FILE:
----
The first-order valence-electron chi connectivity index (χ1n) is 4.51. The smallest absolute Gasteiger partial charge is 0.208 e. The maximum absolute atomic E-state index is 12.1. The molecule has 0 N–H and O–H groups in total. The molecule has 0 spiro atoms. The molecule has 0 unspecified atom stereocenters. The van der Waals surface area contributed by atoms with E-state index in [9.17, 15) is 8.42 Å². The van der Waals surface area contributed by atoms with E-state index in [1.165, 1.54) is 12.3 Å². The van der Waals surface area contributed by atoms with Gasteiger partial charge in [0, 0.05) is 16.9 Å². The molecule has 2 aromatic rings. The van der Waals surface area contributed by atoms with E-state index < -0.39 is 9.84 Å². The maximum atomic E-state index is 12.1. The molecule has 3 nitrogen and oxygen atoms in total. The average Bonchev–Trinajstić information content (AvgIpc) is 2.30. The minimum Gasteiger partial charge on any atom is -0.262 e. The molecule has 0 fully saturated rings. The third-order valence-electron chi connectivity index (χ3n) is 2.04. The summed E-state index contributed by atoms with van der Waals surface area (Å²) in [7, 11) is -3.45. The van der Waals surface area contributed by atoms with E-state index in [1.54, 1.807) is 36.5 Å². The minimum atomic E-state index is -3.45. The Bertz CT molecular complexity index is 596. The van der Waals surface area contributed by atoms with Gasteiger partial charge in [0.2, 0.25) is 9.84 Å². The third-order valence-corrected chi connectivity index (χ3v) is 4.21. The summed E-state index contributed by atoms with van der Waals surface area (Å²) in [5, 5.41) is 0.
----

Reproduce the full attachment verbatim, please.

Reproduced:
The first-order valence-electron chi connectivity index (χ1n) is 4.51. The smallest absolute Gasteiger partial charge is 0.208 e. The maximum absolute atomic E-state index is 12.1. The molecule has 0 N–H and O–H groups in total. The molecule has 0 spiro atoms. The molecule has 0 unspecified atom stereocenters. The van der Waals surface area contributed by atoms with E-state index in [9.17, 15) is 8.42 Å². The van der Waals surface area contributed by atoms with E-state index in [1.165, 1.54) is 12.3 Å². The van der Waals surface area contributed by atoms with Gasteiger partial charge in [0, 0.05) is 16.9 Å². The molecule has 2 aromatic rings. The van der Waals surface area contributed by atoms with E-state index < -0.39 is 9.84 Å². The maximum atomic E-state index is 12.1. The molecule has 3 nitrogen and oxygen atoms in total. The average Bonchev–Trinajstić information content (AvgIpc) is 2.30. The minimum Gasteiger partial charge on any atom is -0.262 e. The molecule has 0 fully saturated rings. The third-order valence-electron chi connectivity index (χ3n) is 2.04. The summed E-state index contributed by atoms with van der Waals surface area (Å²) in [7, 11) is -3.45. The van der Waals surface area contributed by atoms with E-state index in [1.54, 1.807) is 36.5 Å². The minimum atomic E-state index is -3.45. The Bertz CT molecular complexity index is 596. The van der Waals surface area contributed by atoms with Gasteiger partial charge in [0.2, 0.25) is 9.84 Å². The third-order valence-corrected chi connectivity index (χ3v) is 4.21. The summed E-state index contributed by atoms with van der Waals surface area (Å²) in [5, 5.41) is 0.